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The Gorge; there’s a reason it’s called ‘Royal’
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By Ernest Gurulé

Long before it became one of Colorado’s busiest tourist landings, the area around Cañon City and The Royal Gorge was popular with the region’s first inhabitants. Centuries ago, the Ute found it ideal for wintering because the towering rock walls provided a natural buffer against the bitterly cold winter winds. They may have been the first, but others followed.

Comanche, Kiowa, Sioux and Cheyenne moved in and out of the area for annual buffalo hunts. The Spaniards were the first Europeans to wander above the towering canyon walls and all along the Arkansas River that runs below.

Today, tourists from across the United States as well as various parts of the world drop in every day of the year to sample nature’s amazing handiwork and for a taste of the Gorge’s many offerings.

Gondolas travel 2,400 feet across the gorge many times daily and the bridge is open 365 days a year along with the theater and visitors center. A lot of people like to come during the slower season because it’s less crowded. Today is a good example of a great day at the Gorge,” said Peggy Gair, Public Relations Manager at the Royal Gorge. “It’s just beautiful.”

Even without the modern-day amenities, the area surrounding the Royal Gorge is magnificent and bathed in a majestic natural beauty. Depending on the time of day or year, the sunlight that bounces off the canyon’s rock walls or floods the seemingly endless plains manufacturers a pallet of eye-catching hues and shades.

“We have the best views of ‘pure Colorado,’” said Gair, who has been on the job at the Royal Gorge nearly 20 years. “On the bridge you get a 360 view; the beautiful Gorge under you; all your senses are excited.” The unofficial Royal Gorge historian says you can’t buy what the Gorge gives away for free, sheer beauty. “Visitors say the number one attraction here is the view. It’s just an awesome, natural phenomenon.”

From atop the bridge---the highest suspension bridge in the country and second highest in the world---you get an idea of what 955 feet looks like up close. The spectacular view is taken in by 350,000 visitors each year. Since opening in 1929, more than 26 million tourists have experienced the same amazing vistas.

A gaze down to the canyon floor, tourists see what seem like Lilliputian-sized freight and passenger trains headed both east and west throughout the day, along with whitewater rafters and kayakers taking advantage of the world class rapids provided by the gushing and churning Arkansas.

A walk across the bridge---made up of 1,292 wooden planks---is usually a leisurely stroll, a bit faster, perhaps, for those with a fear of heights or insecurity about being on a wooden surface and gravity whose laws governing falling objects never change. But, said Gair, while it might be a concern, there’s nothing really to worry about. The bridge can easily hold more than two-million pounds. In fact, a couple of times each year, the bridge allows cars to cross the span.

Building a similar structure today would costs millions. But when it was constructed ninety years ago it took only six months---June to November 1929--- and cost $350,000. Two years later, an incline railway, which allowed visitors to actually go up and down the Gorge’s walls, was added. The railway has since been taken down.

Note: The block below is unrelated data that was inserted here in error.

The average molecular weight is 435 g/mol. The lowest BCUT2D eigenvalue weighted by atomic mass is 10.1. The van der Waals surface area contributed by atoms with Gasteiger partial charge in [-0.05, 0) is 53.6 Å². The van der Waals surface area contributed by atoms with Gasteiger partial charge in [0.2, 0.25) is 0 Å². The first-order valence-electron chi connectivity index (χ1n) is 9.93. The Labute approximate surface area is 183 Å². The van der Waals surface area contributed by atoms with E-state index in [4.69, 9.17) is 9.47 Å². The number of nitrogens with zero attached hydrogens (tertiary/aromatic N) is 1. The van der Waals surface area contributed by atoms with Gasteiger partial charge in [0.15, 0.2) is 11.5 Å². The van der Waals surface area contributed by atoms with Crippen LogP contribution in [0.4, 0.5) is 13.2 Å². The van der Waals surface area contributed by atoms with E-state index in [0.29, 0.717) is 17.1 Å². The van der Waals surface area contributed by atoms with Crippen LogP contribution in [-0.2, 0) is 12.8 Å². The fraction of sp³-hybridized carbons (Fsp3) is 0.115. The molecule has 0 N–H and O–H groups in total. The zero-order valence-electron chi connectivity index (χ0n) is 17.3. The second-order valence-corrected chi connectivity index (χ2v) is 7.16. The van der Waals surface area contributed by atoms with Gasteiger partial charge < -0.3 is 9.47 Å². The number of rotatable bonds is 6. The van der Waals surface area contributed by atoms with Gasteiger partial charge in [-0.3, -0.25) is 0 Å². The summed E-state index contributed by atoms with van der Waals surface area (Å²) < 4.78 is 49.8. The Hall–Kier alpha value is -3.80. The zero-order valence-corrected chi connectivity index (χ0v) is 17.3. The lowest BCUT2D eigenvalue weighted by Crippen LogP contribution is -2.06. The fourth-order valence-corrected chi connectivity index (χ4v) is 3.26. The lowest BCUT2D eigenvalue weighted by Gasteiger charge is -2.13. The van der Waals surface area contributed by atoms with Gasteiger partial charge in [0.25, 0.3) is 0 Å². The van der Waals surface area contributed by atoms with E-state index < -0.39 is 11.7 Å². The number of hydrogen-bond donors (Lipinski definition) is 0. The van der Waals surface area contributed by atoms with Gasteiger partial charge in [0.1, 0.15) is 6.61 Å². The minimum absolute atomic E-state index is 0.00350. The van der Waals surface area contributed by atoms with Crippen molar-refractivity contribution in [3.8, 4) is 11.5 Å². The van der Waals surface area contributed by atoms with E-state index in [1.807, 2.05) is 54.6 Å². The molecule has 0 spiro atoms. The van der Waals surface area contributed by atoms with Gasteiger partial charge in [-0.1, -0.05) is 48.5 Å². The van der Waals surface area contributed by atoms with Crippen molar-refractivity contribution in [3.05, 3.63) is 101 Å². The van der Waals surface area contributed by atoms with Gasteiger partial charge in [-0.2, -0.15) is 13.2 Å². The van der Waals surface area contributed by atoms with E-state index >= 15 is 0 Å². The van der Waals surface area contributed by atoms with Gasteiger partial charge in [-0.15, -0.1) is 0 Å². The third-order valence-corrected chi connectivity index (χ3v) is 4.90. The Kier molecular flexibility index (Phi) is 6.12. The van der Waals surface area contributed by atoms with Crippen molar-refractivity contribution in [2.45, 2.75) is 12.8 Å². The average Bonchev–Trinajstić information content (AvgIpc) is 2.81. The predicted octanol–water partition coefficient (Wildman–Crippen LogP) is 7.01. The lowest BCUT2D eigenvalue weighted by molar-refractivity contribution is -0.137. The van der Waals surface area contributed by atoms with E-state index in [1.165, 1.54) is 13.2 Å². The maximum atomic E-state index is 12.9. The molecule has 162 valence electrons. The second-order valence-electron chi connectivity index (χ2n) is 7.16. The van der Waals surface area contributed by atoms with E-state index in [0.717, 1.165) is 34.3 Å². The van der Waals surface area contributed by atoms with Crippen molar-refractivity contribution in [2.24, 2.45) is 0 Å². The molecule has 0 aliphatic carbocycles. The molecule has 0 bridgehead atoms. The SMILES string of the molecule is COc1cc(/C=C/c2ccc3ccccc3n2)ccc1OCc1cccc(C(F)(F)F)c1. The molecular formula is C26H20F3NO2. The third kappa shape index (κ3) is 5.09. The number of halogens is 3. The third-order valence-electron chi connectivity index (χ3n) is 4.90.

Visitors at the Royal Gorge can buy a general admission ticket---$27 for adults, $22 for children---and experience one of the state’s most unique adventures. Or, they can purchase tickets for the Cloudscraper---a zip line---and the Royal Rush Skycoaster. There are also gondolas if a trip over the canyon strikes one’s fancy.

Only the brave or truly adventurous, said Gair in a half-teasing voice, should have these experiences. But, to date, she stressed, everyone who’s experienced these options has survived in one piece.

The park is set on 5,000 acres of some of Colorado’s most picturesque terrain. And while the attractions have changed, today’s visitors experience the same endless mesquite-covered views that blend seamlessly into the nearby Rocky Mountains. Two celebrity visitors who’ve visited the Gorge include John Wayne, who took time off a movie-shoot to drop in, and President Dwight Eisenhower, in his pre-presidential days, added Gair.

Another movie filmed nearby was “Cat Ballou,” featuring Jane Fonda, Lee Marvin and Nat King Cole. It was shot at Buckskin Joe, an old-West replica town that no longer exists. Marvin, who played dual roles---the villain and the good guy---won the Academy Award for best actor.The Royal Gorge as a tourist site is a bucket-list item, to be sure. But it also has a dark side, too. Not unlike the San Francisco’s Golden Gate, it records one or two suicides each year. While security is trained to be on the lookout for someone who might be considering this choice, “it sometimes happens,” said Gair. “It’s sad. But it affects our people, too.”

The Royal Gorge today is as good as it’s ever been and probably better. A 2013 wildfire that damaged it a few years ago did cause the attraction to shut down for fourteen months for repairs. In all, it destroyed all but four of its 52 buildings and damaged a small portion of the bridge. But the fire is history, said Gair, and the park’s as good as new.

The Royal Gorge is situated minutes from downtown Caῆon City and is equidistant---40-50 minutes---from Pueblo to the east and Colorado Springs north and east. From Denver, travelers should budget about 80 minutes.





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